According to the 2019 World Population Data Sheet, the world population reached 7.7 billion in 2019.
Nigeria has the world’s highest total fertility rate, with an average of seven births per woman.
Aging trends “are holding steady,” with countries in Africa home to some of the world’s youngest populations and countries in Asia and Europe hosting some of the oldest populations.
24 September 2019: The Population Reference Bureau (PRB) has released the 2019 World Population Data Sheet, which provides demographic trends for over 200 countries and territories. The Data Sheet estimates that the total global population will increase 28% between 2019 and 2050.
The 2019 Data Sheet indicates that the world population reached 7.7 billion in 2019. By 2050, India will surpass China as the most populous country in the world, with an estimated 1.67 billion people. Trends also suggest that more people will live in Nigeria than in the US by 2050, with Nigeria’s population predicted to double from 201.0 million people to 401.3 million people. The Democratic Republic of the Congo (DRC) will move from the world’s 16th most populous country in 2019 to the 9th most populous by 2050, joining Nigeria and Ethiopia as the most populous countries in Africa. Overall, sub-Saharan Africa’s population is anticipated to increase 28% between 2019 and 2050.
In contrast, East Asia’s population is predicted to experience the world’s largest population decline between 2019 and 2050, with a decline of 51 million people. Similarly, the Data Sheet estimates that Germany and the UK will no longer be among the most populous countries by 2050.
Although the total global fertility rate continues to decline, the current rate of 2.4 is high enough to translate into continued population growth. Nigeria has the world’s highest total fertility rate, with an average of seven births per woman. Macao has the lowest total fertility rate at 0.9 births per woman, followed by Andorra and South Korea at 1. Kenya’s total fertility rate is 3.6, India’s is 2.2 and China’s is 1.6. In the US, fertility decreased to 1.7, the lowest level in recorded history.
By 2050, Nigeria’s population is predicted to double from 201.0 million people to 401.3 million people.
On aging, the report finds that aging trends “are holding steady” in many parts of the world. Countries in Asia and Europe have some of the oldest populations, while countries in Africa are home to some of the world’s youngest populations. Southern Europe is the oldest region in the world, with 21% of the population aged 65 or older. Countries with older populations include Japan (28%), Monaco (26%) and Italy (23%). In contrast, in Nigeria, only 3% of the population is 65 years old or older. In China, 12% of the population is 65 years or older; in the US, 16% of the population is 65 years or older; in India, 6% of the population is 65 or older.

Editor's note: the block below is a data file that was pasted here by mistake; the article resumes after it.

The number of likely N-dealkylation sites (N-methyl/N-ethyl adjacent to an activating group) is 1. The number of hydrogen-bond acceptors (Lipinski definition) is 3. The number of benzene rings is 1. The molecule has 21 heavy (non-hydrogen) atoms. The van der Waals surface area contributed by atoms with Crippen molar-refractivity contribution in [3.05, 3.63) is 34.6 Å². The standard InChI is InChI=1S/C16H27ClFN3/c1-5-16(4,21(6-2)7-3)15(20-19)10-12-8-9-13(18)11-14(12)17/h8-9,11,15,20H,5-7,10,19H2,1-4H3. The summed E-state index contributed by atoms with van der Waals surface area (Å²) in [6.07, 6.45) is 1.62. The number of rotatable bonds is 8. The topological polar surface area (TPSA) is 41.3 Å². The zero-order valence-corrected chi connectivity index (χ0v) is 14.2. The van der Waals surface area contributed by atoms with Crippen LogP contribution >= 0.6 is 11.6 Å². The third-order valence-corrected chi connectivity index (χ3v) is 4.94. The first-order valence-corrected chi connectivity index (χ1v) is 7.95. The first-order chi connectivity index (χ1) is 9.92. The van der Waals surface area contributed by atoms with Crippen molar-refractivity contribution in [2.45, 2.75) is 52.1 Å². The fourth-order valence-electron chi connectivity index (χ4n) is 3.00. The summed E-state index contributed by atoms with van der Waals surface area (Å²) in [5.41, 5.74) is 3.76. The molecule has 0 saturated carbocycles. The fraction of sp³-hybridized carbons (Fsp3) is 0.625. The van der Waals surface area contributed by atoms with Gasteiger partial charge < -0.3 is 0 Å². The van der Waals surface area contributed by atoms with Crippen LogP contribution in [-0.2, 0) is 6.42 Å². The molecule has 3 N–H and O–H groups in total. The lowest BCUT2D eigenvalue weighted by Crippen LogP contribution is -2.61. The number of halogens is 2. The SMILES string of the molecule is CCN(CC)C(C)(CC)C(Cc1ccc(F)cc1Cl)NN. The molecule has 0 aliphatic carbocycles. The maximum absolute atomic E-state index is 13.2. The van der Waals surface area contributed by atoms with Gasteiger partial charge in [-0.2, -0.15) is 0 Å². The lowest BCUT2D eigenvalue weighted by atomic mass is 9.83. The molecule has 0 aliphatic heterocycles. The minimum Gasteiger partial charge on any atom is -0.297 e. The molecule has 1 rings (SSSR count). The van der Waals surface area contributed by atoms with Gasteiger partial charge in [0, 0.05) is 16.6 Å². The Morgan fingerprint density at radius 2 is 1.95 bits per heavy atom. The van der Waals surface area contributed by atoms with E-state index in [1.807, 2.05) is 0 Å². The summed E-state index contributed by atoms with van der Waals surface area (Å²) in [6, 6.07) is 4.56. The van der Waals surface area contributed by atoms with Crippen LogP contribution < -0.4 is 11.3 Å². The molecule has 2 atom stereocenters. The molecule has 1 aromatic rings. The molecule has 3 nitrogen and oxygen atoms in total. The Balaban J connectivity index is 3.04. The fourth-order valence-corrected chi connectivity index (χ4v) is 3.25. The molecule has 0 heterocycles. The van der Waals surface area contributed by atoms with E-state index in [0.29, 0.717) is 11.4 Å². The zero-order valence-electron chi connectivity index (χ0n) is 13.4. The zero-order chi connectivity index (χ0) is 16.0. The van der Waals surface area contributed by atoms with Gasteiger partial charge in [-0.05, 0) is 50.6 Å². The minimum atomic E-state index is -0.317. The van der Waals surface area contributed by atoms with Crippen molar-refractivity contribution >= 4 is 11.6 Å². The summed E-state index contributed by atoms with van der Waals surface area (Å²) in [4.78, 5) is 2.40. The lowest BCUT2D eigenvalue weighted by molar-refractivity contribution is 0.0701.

In middle Africa, 46% of the population is under 15, making it the youngest region in the world. Countries in Africa with some of the youngest populations include Niger (50%); Angola, Chad and Mali (48%); and Uganda and Somalia (47%). In contrast, in India, 27% of the population is 15 years old or younger; in China, 18% of the population is 15 years old or younger; and, in the US, 19% of the population is 15 years old or younger.
Other notable data from the 2019 Data Sheet include:
- Sweden has the smallest average household size, at 1.9 people; and
- Albania, Chad and South Sudan have the lowest percentages of married women, aged 15 to 49 years, using modern contraceptive methods, at 5% or lower.
The 2019 Data Sheet features a special section on the history of the census titled, ‘Wolves, Water and War,’ which describes, among others, the first-known census in the Babylonian Empire and the 1926 census in Soviet Russia when enumerators fought off wolves. PRB argues that today’s technology “makes it much easier” for countries to receive and analyze data to support decision making, allocation of funding and planning of emergency responses. In 2020, 52 countries are planning to conduct a census, including Brazil, China, Indonesia, Mexico, Mongolia, the Philippines, the Russian Federation, the US and Zambia.
PRB has produced the Data Sheet annually since 1962. PRB is a non-profit organization that works to inform people around the world about population, health and the environment and to empower people to use this information to advance the well-being of current and future generations. [PRB 2019 World Population Data Sheet Webpage] [Wolves, Water and War] [SDG Knowledge Hub Story on 2018 Data] [PRB website]